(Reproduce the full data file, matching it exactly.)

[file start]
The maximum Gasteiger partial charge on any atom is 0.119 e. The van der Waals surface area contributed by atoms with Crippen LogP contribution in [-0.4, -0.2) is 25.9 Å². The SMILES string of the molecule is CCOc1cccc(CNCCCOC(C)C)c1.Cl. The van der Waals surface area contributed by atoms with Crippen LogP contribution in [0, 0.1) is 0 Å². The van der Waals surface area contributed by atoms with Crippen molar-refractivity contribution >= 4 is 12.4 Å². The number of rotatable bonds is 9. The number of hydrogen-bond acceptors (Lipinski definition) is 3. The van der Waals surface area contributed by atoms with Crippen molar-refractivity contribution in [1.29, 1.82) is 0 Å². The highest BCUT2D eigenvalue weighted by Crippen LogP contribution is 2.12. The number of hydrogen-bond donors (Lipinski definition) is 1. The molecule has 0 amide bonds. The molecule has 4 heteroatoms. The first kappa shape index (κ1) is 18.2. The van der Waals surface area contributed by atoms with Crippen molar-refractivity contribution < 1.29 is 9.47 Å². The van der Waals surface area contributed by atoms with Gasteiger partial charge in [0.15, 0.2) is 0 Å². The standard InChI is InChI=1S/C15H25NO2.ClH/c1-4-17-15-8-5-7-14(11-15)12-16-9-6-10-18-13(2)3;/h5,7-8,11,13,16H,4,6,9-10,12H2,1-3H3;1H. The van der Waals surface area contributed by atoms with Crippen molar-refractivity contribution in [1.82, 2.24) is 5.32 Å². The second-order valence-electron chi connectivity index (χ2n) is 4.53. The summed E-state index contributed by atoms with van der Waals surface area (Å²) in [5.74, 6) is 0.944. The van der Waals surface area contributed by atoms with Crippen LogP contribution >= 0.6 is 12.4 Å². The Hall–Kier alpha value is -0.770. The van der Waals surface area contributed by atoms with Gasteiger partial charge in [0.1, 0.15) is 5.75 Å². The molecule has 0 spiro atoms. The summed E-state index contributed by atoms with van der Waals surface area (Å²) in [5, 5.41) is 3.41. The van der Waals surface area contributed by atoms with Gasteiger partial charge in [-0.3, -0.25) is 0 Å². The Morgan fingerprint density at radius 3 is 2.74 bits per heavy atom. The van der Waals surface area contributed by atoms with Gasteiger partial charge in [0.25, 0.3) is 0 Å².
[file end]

The maximum Gasteiger partial charge on any atom is 0.119 e. The van der Waals surface area contributed by atoms with Crippen LogP contribution in [-0.4, -0.2) is 25.9 Å². The SMILES string of the molecule is CCOc1cccc(CNCCCOC(C)C)c1.Cl. The van der Waals surface area contributed by atoms with Crippen LogP contribution in [0, 0.1) is 0 Å². The van der Waals surface area contributed by atoms with Crippen molar-refractivity contribution >= 4 is 12.4 Å². The number of rotatable bonds is 9. The number of hydrogen-bond acceptors (Lipinski definition) is 3. The van der Waals surface area contributed by atoms with Crippen molar-refractivity contribution in [1.29, 1.82) is 0 Å². The highest BCUT2D eigenvalue weighted by Crippen LogP contribution is 2.12. The number of hydrogen-bond donors (Lipinski definition) is 1. The molecule has 0 amide bonds. The molecule has 4 heteroatoms. The first kappa shape index (κ1) is 18.2. The van der Waals surface area contributed by atoms with Crippen molar-refractivity contribution < 1.29 is 9.47 Å². The van der Waals surface area contributed by atoms with Gasteiger partial charge in [0.15, 0.2) is 0 Å². The standard InChI is InChI=1S/C15H25NO2.ClH/c1-4-17-15-8-5-7-14(11-15)12-16-9-6-10-18-13(2)3;/h5,7-8,11,13,16H,4,6,9-10,12H2,1-3H3;1H. The van der Waals surface area contributed by atoms with Crippen molar-refractivity contribution in [1.82, 2.24) is 5.32 Å². The second-order valence-electron chi connectivity index (χ2n) is 4.53. The summed E-state index contributed by atoms with van der Waals surface area (Å²) in [5.74, 6) is 0.944. The van der Waals surface area contributed by atoms with Crippen LogP contribution >= 0.6 is 12.4 Å². The Hall–Kier alpha value is -0.770. The van der Waals surface area contributed by atoms with Gasteiger partial charge in [0.1, 0.15) is 5.75 Å². The molecule has 0 spiro atoms. The summed E-state index contributed by atoms with van der Waals surface area (Å²) in [5, 5.41) is 3.41. The van der Waals surface area contributed by atoms with Gasteiger partial charge in [-0.3, -0.25) is 0 Å². The Morgan fingerprint density at radius 3 is 2.74 bits per heavy atom. The van der Waals surface area contributed by atoms with Gasteiger partial charge in [0.25, 0.3) is 0 Å².